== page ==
Travis E. Cochran is Senior Counsel in Lozano Smith's Monterey office where he focuses his practice on facilities and business issues for public agencies. Mr. Cochran is the chair of Lozano Smith’s Technology & Innovation Practice Group.
Mr. Cochran advises public agencies on areas such as construction, bidding and alternative delivery methods, technology contracts, CEQA, and energy conservation projects. He also serves as the Assistant City Attorney for the City of Greenfield, and provides a full range of legal advice and services in all aspects of municipal law.
Mr. Cochran is particularly experienced in presenting topics related to the Public Records Act, Brown Act, compliance, and ethics and conflict of interest issues. He has also presented at various regional association events, such as the California Association of School Business Officials (CASBO) and Association of California School Administrators (ACSA) workshops.
Mr. Cochran earned his J.D. from the University of North Carolina School of Law, where he served as President of the Native American Law Students Association. As a law student, Mr. Cochran also served as a judicial clerk for the Eastern Band of Cherokee Indians Tribal Court. He received a B.A. in Political Science from the University of California, Davis.
November 2018Number 69A new law aims to reduce the high costs public schools pay for energy. Throughout California, K-12 schools are spending a significant portion of their general fund-nearly $700 million-just to keep the lights on. This amount is nearly equal to what public schools dedicate to books and supplies for students. Assembly Bill (AB) 2068 seeks to reduce energy costs in the future by requiring public utilities to evaluate and report the feasibility and economic impacts of establi...
On May 31, 2017, the First District Court of Appeal ordered publication of its decision in California Taxpayers Action Network v. Taber Construction, Inc. et al.(2017) 12 Cal.App.5th 115 (Taber), which upholds the validity of a lease-leaseback arrangement. This reversed the court's initial decision not to publish the case. Publication of the Taber decision means that it serves as citable precedent upon which school districts and others may now rely.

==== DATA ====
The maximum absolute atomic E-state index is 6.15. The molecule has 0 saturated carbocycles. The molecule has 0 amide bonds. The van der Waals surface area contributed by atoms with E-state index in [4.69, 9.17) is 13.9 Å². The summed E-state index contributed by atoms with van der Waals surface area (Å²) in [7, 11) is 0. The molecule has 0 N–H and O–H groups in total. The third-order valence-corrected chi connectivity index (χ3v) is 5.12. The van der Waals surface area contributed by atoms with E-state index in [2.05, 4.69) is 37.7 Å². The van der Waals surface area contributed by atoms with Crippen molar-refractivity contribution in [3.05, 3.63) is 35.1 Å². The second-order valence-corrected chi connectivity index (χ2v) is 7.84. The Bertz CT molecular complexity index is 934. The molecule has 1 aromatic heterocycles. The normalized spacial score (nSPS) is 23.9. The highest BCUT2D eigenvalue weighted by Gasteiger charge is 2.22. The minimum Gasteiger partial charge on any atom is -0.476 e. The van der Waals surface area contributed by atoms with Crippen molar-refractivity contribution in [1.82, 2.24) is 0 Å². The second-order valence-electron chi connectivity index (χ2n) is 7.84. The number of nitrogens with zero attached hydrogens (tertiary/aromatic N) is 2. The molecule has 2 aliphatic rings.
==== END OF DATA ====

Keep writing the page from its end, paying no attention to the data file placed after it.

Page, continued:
In Taber, the Co...
Another California appellate court has ruled that a lease-leaseback (LLB) contract made without competitive bidding is legally enforceable.
In California Taxpayers Action Network v. Taber Construction, Inc. et al. (May 2, 2017, No. A145078) [nonpub. opn.] (Taber), the First District Court of Appeal agreed withMcGee v. Balfour Beatty Construction, LLC (2016) 247 Cal.App.4th 235, finding that competitive bidding is not required for an LLB contract. Although the appella...
This article was featured in the Spring 2017 Issue of Lozano Smith's TIPJar
The Lindsay Unified School District, a K-12 school district that serves over 4,000 students in California's San Joaquin Valley, knows firsthand what a ransomware attack looks like: The district recently experienced one, when attackers infected servers through phishing emails that looked like legitimate communications. Fortunately, the district had policies and procedures in place that minimized the attack's effects...